As Japanese and South Korean display manufacturers consolidate operations to increase profitability, Chinese display makers are expanding their reach into the large-sized LCD market.
In the first quarter of 2012, IHS reports, Beijing Optoelectronics Technology Co. Ltd. (BOE) of China achieved shipment growth of 18.6 percent in panels sized 32-inches or larger, the best performance among the Top 10 LCD suppliers. Infovision Optoelectronics Co. Ltd. (IVO), also of China, came in second at 18.3 percent growth.
However, it was two newer Chinese entrants that were not ranked among the Top 10 that saw the most explosive growth in the first quarter. CEC achieved a 63.5 percent expansion, while China Star Optoelectronics Technology more than doubled its shipments with a 103.3 percent increase, by far the largest growth in the market...
While the Chinese were foremost in terms of growth, the South Korean suppliers—LG Display Co. and Samsung Electronics Co. Ltd.—continued to lead overall market share in the large-sized LCD panel business. Together the two South Korean electronic titans dwarfed all other players in the first quarter, accounting for 50.9 percent—slightly more than half—of global shipments for large-sized LCD shipments. In contrast to the commanding authority of the South Koreans, the remaining 49.1 percent of the market was held by a gaggle of 15 players—six from Japan, five from China and four from Taiwan. The Taiwanese, despite having fewer players, held larger shares individually and collectively than their Chinese and Japanese rivals.
Chinese display makers are ramping up production even as foreign rivals consolidate. Samsung recently spun off its LCD business into a wholly owned subsidiary to focus on the development of next-generation OLED displays; and the government of Japan backed an LCD joint venture comprising Sony, Toshiba, and Hitachi.
Sweta Dash, senior director for liquid crystal displays at IHS, noted in the press release:
Both BOE and China Star have new 8.5-generation fabs, which will allow them to compete with other suppliers that possess similar next-generation fabrication facilities, especially in the television market. The Chinese manufacturers also are benefiting from new tariffs levied by their government, which are creating challenges for their overseas competitors.
Barbara, again how many customers prefer for LCD. Now a day’s smart TVs with Android Operating systems are in front end and other technologies like LED & 3D based display systems are common. Even one of the biggest LCD manufactures Samsung had spinoff their LCD division.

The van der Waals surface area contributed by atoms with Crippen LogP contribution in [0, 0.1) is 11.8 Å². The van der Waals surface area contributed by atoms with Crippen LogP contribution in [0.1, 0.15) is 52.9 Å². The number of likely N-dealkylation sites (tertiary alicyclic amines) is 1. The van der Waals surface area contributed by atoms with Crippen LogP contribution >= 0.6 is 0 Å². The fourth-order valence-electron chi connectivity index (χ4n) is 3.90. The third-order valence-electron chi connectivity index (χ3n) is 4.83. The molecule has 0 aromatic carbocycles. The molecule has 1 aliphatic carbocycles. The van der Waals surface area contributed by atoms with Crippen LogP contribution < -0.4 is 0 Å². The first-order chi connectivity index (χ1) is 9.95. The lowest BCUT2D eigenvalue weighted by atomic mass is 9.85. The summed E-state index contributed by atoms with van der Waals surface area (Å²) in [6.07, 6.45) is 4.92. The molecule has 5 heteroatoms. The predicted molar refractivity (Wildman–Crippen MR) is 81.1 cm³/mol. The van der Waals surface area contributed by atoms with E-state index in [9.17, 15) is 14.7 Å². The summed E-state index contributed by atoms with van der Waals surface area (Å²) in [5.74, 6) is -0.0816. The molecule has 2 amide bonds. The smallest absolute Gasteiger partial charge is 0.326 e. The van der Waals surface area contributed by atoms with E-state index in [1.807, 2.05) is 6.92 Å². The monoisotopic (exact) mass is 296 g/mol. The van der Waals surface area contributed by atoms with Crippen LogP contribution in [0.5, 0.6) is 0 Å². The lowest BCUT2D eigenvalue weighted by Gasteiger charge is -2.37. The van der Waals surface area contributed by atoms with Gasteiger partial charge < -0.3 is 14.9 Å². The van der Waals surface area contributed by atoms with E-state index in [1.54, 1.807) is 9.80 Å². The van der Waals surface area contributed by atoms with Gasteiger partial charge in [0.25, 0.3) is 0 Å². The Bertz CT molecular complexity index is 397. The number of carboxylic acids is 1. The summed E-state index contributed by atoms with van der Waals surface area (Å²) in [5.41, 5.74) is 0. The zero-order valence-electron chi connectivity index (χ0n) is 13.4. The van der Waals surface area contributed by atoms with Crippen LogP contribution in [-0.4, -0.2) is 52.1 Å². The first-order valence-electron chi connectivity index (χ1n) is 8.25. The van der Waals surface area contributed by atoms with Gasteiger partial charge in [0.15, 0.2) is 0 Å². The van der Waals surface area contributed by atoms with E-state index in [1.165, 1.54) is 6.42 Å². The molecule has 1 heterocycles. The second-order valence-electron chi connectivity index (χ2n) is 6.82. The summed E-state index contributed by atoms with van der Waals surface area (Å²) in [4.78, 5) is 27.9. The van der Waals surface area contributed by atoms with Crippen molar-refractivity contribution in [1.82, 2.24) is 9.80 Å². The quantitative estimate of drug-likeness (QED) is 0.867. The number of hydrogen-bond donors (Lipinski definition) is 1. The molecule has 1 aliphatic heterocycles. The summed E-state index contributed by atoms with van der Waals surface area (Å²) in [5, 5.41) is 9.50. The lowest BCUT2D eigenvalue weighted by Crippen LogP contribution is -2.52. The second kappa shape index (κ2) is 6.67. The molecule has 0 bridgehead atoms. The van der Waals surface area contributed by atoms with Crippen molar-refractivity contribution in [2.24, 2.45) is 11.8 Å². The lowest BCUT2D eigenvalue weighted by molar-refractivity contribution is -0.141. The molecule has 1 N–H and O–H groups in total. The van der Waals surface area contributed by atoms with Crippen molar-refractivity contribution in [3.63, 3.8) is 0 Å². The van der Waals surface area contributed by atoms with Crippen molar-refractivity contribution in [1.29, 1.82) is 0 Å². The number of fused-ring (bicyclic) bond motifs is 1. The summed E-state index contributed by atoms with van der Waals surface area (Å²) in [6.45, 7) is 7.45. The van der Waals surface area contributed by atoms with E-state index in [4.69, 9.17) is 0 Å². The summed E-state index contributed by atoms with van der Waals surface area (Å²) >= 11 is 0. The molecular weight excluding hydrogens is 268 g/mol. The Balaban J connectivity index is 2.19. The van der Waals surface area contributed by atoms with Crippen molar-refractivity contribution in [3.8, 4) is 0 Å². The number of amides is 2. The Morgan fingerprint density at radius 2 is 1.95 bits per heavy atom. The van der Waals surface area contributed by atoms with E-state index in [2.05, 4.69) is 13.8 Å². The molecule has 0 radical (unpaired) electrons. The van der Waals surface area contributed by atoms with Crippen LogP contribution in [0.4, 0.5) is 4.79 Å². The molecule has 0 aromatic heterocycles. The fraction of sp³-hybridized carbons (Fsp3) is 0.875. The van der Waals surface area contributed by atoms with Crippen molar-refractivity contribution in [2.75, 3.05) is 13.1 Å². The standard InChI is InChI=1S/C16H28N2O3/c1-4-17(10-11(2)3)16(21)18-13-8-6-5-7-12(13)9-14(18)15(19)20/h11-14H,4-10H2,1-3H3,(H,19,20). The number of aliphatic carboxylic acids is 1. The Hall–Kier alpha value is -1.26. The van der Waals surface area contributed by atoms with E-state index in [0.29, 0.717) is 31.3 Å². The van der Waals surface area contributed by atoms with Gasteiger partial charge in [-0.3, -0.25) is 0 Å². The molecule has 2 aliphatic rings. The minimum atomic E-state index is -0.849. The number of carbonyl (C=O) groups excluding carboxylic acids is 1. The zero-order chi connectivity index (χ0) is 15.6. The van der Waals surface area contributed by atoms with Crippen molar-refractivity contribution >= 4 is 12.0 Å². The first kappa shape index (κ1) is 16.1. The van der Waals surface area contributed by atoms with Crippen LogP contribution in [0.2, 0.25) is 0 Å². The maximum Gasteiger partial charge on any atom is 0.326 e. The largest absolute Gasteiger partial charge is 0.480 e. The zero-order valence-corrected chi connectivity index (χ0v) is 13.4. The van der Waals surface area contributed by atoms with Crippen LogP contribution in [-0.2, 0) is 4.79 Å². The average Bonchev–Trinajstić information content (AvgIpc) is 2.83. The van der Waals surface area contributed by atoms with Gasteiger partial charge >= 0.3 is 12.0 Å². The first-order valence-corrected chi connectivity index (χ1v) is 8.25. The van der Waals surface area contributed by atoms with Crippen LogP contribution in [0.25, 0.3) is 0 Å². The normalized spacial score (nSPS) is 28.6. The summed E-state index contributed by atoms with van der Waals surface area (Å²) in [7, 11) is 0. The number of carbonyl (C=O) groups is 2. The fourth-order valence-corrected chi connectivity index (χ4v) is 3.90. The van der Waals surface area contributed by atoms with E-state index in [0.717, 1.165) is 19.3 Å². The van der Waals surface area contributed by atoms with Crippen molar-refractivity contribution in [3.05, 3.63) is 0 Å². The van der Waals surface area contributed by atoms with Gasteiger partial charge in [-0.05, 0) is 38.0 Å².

@Jacob: good question. I think the answer lies in the technology: LCDs are now an older technology and right now rely more on cost than differentiation to remain viable. In the semicondcutor industry, you have to be at the front of the development curve always or you will fall behind. Chips rely more on brainpower than manpower, so I agree the low-cost manufacturing is not an advantage in semiconductors. That's not to say there's any lack of brainpower in China; but I think investing in latest-generation fabs is still out of reach for indigenous China chip developers (as it is with smaller US chipmakers).
Barbara, recently I had read an article in EE news that semiconductor industries in china are losing their edge over the competitors. Chinas low cost manpower is not an attracting factor and hence manufacturing sector are moving away from a low cost model and towards innovative models. So in such situation, how Chinese manufactures can competitive with the other players.
EBN Dialogue enables and encourages you to participate in live chats with notable leaders and luminaries. Not only editors and journalists, but the entire EBN community is able to comment and ask questions. Listed below are upcoming and archived chats.
Thailand Stages a Comeback Join EBN contributor Jennifer Baljko on Thursday August 23, 2012, at 11:00 a.m. EST for a live chat on how electronic manufacturers in Thailand have shored up their supply chain to reduce the impact of future natural disasters.
Microsoft Surface: Potential Winners & Losers What are the implications for the electronics industry supply chain of Microsoft Corp.'s decision to launch its own tablet PC? Join industry veteran and EE Times' systems and OEM expert Rick Merritt on Tuesday, July 3, at 12:00 pm EDT for a Live Chat on this subject.
Join EBN contributor Jennifer Baljko on Thursday August 23, 2012, at 11:00 a.m. EST for a live chat on how electronic manufacturers in Thailand have shored up their supply chain to reduce the impact of future natural disasters.
Peter Drucker famously said "Trying to predict the future is like trying to drive down a country road at night with no lights while looking out the back window." Yet in the razor's-edge world of electronics—with a lean supply chain and just-in-time demands—the need to know the future is vital.
While no one really can accurately predict the future, we can take guidance from another Drucker saying which is the best way to predict the future is to create it.
You've heard the saying "the No. 1 supply chain risk is your people." That hasn't always been the case. But today's complex global supply chain requires a new type of multitalented employee. It's one who understands, finance, marketing, economics, is savvy with technology, graceful with relationships and can think analytically.
Where are these people? Are universities properly preparing the next generation supply chain professionals? How do train your existing workforce for these new, demanding positions?
Brian Fuller, editor-in-chief of EBN, will lead a 60-minute Avnet Velocity panel discussion that will ask and answer these and other questions swirling around today's supply-chain talent challenges.